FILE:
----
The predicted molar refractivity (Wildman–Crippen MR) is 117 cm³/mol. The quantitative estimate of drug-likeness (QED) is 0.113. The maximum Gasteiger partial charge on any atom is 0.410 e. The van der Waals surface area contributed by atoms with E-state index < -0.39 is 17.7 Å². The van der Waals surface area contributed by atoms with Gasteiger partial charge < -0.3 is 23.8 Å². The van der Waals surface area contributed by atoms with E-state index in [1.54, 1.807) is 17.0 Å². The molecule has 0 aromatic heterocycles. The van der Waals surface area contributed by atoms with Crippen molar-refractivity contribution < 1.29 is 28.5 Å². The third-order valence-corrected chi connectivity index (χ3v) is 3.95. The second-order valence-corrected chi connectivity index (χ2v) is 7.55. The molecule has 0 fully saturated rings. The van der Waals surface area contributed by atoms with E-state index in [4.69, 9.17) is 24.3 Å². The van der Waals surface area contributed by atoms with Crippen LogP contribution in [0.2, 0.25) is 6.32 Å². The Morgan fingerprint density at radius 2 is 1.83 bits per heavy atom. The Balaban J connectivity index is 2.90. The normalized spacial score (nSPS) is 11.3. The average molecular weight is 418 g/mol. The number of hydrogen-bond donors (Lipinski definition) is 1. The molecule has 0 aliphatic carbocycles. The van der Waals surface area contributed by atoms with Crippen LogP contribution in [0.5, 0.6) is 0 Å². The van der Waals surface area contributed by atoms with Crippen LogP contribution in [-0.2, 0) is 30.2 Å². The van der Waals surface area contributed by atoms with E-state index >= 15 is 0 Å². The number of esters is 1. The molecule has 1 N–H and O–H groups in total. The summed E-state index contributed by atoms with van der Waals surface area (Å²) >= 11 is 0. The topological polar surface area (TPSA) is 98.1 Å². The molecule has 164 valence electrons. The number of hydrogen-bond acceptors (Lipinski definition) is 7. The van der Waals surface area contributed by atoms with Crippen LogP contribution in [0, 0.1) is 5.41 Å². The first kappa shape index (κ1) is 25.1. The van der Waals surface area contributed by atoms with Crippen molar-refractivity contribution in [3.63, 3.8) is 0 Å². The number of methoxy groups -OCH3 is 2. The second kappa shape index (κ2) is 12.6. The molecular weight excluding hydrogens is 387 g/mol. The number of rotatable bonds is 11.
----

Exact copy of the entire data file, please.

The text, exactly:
The predicted molar refractivity (Wildman–Crippen MR) is 117 cm³/mol. The quantitative estimate of drug-likeness (QED) is 0.113. The maximum Gasteiger partial charge on any atom is 0.410 e. The van der Waals surface area contributed by atoms with E-state index < -0.39 is 17.7 Å². The van der Waals surface area contributed by atoms with Gasteiger partial charge < -0.3 is 23.8 Å². The van der Waals surface area contributed by atoms with E-state index in [1.54, 1.807) is 17.0 Å². The molecule has 0 aromatic heterocycles. The van der Waals surface area contributed by atoms with Crippen molar-refractivity contribution < 1.29 is 28.5 Å². The third-order valence-corrected chi connectivity index (χ3v) is 3.95. The second-order valence-corrected chi connectivity index (χ2v) is 7.55. The molecule has 0 fully saturated rings. The van der Waals surface area contributed by atoms with E-state index in [4.69, 9.17) is 24.3 Å². The van der Waals surface area contributed by atoms with Crippen LogP contribution in [0.2, 0.25) is 6.32 Å². The Morgan fingerprint density at radius 2 is 1.83 bits per heavy atom. The Balaban J connectivity index is 2.90. The normalized spacial score (nSPS) is 11.3. The average molecular weight is 418 g/mol. The number of hydrogen-bond donors (Lipinski definition) is 1. The molecule has 0 aliphatic carbocycles. The van der Waals surface area contributed by atoms with Crippen LogP contribution in [0.5, 0.6) is 0 Å². The van der Waals surface area contributed by atoms with Crippen LogP contribution in [-0.2, 0) is 30.2 Å². The van der Waals surface area contributed by atoms with E-state index >= 15 is 0 Å². The number of esters is 1. The molecule has 1 N–H and O–H groups in total. The summed E-state index contributed by atoms with van der Waals surface area (Å²) >= 11 is 0. The topological polar surface area (TPSA) is 98.1 Å². The molecule has 164 valence electrons. The number of hydrogen-bond acceptors (Lipinski definition) is 7. The van der Waals surface area contributed by atoms with Crippen LogP contribution in [0, 0.1) is 5.41 Å². The first kappa shape index (κ1) is 25.1. The van der Waals surface area contributed by atoms with Crippen molar-refractivity contribution in [3.63, 3.8) is 0 Å². The number of methoxy groups -OCH3 is 2. The second kappa shape index (κ2) is 12.6. The molecular weight excluding hydrogens is 387 g/mol. The number of rotatable bonds is 11.